Windowless 'window seats', what not to do with your brand new TV and how to save your sandals in winter
Consumer watch-outs of the week
In this weekly segment of bite-sized chunks of useful information, consumer journalist Wendy Knowler summarises news you can use:
Beware the window seat with no window
Janette Bennett was looking forward to the last leg of a long international journey — a Johannesburg to East London flight with FlySafair.
“I was zombie-exhausted, but pleased that I'd selected a window seat,” she wrote on Facebook. “And what did I get? A 'window seat' without a window.”
To make matters worse, she said: “I could barely see the aisle as both seats next to me were occupied. I could not ask to be moved as the flight was packed. I felt I was in a box, a coffin. And honestly, it was my worst-ever hour-and-a-half in an airplane. For the first time, I had to fight a sense of claustrophobia, breathing deeply to quell the panic.
“It makes me mad that airlines sell these nightmare seats as 'window seats' — there is no indication at all that they don't have windows.”
I took up the issue with FlySafair’s chief marketing officer, Kirby Gordon. “This is an issue that comes up for many airlines,” he said.
“The window-to-seat alignment across our 37 aircraft is not exactly the same. Depending on minor model variations, there is sometimes a window and sometimes not — and when there is not, it is sometimes on 11A or 12A, or sometimes in between, leaving a sort of half-window scenario. It also affects row 19 and 20.”
With the configuration only being finalised the day before or sometimes only on the day of a flight, Gordon said, “we cannot confirm what the situation will be with regard to a window at that seat at the time of ticket purchase or at the time of check-in.
“What we do on the website to avoid this issue is block those rows from pre-purchase.”
Bennett didn’t pay extra to select that 11A seat when buying her ticket; she chose it when checking in. “But I do take the point that it would be worth including some sort of additional warning on check-in, to indicate that, when selecting those seats free of charge, you’re not guaranteed a window,” he said.
Gordon undertook to raise that internally.
Meanwhile, if you’re choosing your seat when checking in, and you’re after a window seat, remember the potentially windowless window seats are in 11A, 12A, and those in rows 19 and 20.
What not to do with your brand new TV
A friend called me with bad news last week.
“I’ve just bought a huge flatscreen TV, got it home, and as my wife and I were struggling to get it out of the box, my finger pressed into the screen, and now it’s broken.
Contact your insurer by phone or website and add your new TV set to your policy before you take it home from the store. And ask the store to arrange professional transporting and installation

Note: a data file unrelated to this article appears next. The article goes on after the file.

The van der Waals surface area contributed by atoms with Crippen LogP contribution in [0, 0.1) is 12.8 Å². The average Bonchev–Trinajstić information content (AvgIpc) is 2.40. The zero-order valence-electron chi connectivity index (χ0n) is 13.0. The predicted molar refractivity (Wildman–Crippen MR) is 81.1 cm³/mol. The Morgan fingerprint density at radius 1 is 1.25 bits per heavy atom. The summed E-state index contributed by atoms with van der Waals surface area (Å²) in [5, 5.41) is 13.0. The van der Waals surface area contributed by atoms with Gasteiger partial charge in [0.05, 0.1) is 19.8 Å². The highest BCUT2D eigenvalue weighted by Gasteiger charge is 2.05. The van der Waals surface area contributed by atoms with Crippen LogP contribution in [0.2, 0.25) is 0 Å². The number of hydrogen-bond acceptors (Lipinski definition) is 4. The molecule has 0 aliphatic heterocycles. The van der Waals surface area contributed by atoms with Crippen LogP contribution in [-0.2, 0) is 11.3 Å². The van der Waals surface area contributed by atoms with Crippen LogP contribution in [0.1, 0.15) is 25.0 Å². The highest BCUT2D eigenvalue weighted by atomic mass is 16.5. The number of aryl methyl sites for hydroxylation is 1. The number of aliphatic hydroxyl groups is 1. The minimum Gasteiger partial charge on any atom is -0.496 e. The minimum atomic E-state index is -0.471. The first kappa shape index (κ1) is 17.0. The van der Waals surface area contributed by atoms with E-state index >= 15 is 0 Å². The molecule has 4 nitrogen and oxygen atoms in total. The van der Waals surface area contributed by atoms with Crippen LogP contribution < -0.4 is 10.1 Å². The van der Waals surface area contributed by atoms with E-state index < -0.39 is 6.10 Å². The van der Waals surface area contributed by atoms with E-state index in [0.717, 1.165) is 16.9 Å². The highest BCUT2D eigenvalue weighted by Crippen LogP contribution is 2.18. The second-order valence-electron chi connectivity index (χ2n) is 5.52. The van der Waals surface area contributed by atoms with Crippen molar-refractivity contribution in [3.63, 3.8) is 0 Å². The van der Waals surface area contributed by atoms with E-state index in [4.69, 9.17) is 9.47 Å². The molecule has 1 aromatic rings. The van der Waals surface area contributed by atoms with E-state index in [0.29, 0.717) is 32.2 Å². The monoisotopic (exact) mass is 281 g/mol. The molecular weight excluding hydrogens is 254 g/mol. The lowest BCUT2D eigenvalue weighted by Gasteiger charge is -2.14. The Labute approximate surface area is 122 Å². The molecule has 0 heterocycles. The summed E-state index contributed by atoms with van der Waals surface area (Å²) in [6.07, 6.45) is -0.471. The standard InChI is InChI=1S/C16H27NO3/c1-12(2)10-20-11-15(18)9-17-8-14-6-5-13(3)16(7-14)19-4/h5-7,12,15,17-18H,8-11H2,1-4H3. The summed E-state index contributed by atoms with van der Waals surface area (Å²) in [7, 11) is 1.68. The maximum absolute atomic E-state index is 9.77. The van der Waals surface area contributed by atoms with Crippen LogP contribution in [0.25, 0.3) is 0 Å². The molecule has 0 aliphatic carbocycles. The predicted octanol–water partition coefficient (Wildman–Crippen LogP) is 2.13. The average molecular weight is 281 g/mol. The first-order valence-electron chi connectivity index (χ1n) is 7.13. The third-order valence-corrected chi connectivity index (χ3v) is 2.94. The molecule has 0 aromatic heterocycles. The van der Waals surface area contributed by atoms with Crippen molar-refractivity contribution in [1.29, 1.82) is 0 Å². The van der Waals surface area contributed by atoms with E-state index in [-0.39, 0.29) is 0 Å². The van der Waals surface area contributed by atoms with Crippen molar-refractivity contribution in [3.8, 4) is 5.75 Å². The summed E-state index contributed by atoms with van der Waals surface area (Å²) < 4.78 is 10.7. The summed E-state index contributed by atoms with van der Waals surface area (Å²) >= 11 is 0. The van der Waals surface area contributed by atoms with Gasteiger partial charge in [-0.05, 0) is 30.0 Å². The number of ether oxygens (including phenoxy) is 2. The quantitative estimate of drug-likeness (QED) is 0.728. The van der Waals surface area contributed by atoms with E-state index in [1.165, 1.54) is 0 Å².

“Do I have any recourse?”
Legally, absolutely not. A store assistant had switched that TV on in the store to show that it was working perfectly, so they can prove it was not broken when it left the store.
Besides, my friend knew exactly when and how that TV was ruined.
In issuing a warning about this scenario not too long ago, the Consumer Goods and Service Ombud said the most common cracks formed around the edges of TV sets were from finger pressure as their new owners tried to remove the sets from packaging — exactly my friend’s scenario.
What to do: contact your insurer by phone or website and add your new TV set to your policy before you take it home from the store. And ask the store to arrange professional transporting and installation of your new TV, if they offer such a service.
Makro, for example, has a "White Glove" delivery service which includes positioning and installation of the TV. It will cost you extra, but not as much as destroying your TV before you’ve watched a single thing on it.
These shoes were made for walking — all year round
We may not be properly out of winter’s clutches, but trust me, if you have sandals with moulded polyurethane (PU) soles, you risk them falling apart if you don’t wear them at all for half the year.
PU soles are widely used in some styles of top brands of “comfort” shoes, including Hush Puppies, Froggie, Tsonga, Green Cross, Clarks, Scholl, Blundstone, Bass and Ecco — all relatively expensive brands.
Ironically, the soles don’t disintegrate due to over-wear, they do so because of lack of wear.
The act of wearing the shoes puts pressure on the soles and squeezes out the moisture in the PU. When not worn for many months, the build-up of moisture begins to break apart the foam-like structure, a process called hydrolysis. Keeping the shoes neatly packed away in a box, in a dark cupboard, accelerates the process.
Usually, by the time shoes start to fall apart in this way, their six-month “implied warranty”, courtesy of the Consumer Protection Act, is long over by then, so you have no recourse.
Some manufacturers of shoes with PU soles tell their customers about the downside of those comfy, spongy soles; others don’t.
To stop the rot, so to speak, haul out your PU-soled boots in summer and your sandals in winter once every couple of months or so and walk about in them — even it’s just for a few hours in your home.
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